At $10-per-month Club D, GW4 finds that they couldn't be nicer when she walks in the door, and it's an easy tour. They have lots and lots of stuff as far as the eye can see. They charge just $10 per month, and everyone is welcome. They ask why would she pay more for the same stuff that every other gym has? GW4 thinks they must be right because it's jam-packed with people. She leaves with that price ringing in her head.

If you say that you don't see your club and your competitors, or aspects of them, somewhere in here, we don't believe you.

We spend the majority of our time focusing on having our clubs be Club C, but in a heartbeat we can be perceived as Club A. But if you run a Club A and that's working for you, we think that's great, just like we know there are a lot of Club B's that are going to make a lot more money than we will this year using tried-and-true health club selling tactics. We also know that the Club Ds in our industry are going to continue to attract lots of new members.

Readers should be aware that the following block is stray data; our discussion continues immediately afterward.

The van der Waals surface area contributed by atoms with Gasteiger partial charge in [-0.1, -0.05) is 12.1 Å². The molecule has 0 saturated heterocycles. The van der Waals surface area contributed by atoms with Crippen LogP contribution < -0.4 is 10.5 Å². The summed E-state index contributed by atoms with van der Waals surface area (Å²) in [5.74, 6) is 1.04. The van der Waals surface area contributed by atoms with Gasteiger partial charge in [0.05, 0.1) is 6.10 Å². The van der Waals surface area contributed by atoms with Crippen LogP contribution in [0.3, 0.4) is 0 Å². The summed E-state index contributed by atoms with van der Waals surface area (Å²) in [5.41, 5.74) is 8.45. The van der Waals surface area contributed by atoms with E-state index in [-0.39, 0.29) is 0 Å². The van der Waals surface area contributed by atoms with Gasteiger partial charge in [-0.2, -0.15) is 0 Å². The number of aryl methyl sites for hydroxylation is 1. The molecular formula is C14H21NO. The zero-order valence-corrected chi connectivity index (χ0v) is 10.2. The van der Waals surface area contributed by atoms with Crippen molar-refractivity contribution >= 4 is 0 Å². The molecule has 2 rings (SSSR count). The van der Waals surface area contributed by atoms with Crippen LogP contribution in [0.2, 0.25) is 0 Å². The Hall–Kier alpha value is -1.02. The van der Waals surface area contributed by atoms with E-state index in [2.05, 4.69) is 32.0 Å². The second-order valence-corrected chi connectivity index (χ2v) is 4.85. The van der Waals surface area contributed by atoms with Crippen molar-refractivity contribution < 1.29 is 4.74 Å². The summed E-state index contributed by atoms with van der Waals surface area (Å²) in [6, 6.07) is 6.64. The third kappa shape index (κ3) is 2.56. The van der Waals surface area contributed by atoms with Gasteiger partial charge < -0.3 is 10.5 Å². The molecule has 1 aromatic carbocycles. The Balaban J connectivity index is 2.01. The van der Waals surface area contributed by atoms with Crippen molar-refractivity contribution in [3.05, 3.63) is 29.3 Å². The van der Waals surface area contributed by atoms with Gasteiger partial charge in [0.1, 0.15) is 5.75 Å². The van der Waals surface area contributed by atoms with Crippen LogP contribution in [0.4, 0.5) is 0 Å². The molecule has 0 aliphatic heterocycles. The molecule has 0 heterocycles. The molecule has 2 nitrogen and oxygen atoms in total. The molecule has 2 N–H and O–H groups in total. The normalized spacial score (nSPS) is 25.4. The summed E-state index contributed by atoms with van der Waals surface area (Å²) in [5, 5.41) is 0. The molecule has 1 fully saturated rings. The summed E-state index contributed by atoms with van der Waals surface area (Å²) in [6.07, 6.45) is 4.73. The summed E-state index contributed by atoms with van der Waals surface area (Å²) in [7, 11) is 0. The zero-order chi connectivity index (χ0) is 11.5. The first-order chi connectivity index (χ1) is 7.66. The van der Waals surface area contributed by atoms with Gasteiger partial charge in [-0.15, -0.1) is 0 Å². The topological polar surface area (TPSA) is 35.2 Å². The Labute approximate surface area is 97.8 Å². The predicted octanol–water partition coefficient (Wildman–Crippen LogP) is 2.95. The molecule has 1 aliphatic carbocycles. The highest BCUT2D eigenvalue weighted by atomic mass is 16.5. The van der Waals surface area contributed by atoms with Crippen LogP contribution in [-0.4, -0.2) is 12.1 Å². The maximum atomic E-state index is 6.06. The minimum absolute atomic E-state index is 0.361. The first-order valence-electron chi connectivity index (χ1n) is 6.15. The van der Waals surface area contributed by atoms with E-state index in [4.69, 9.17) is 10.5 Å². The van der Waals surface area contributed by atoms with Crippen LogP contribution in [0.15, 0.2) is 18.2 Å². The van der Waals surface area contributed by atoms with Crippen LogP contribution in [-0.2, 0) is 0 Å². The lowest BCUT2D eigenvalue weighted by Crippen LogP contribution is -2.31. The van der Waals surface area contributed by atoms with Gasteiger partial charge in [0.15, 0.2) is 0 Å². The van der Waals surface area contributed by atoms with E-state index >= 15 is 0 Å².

We want to encourage you to take a few moments here in January and look at your business with fresh eyes. Are you ready for these calls and walk-ins? Does your staff differentiate your facility from your competition, especially when that competition has all of the same "stuff" that you have? Imagine phone calls and tours through the eyes and ears of a first-time gym-goer. Would you want to join your gym?

Happy new year!

This article originally appeared in the January 2014 issue of Athletic Business under the headline, "Would You Join Your Gym?"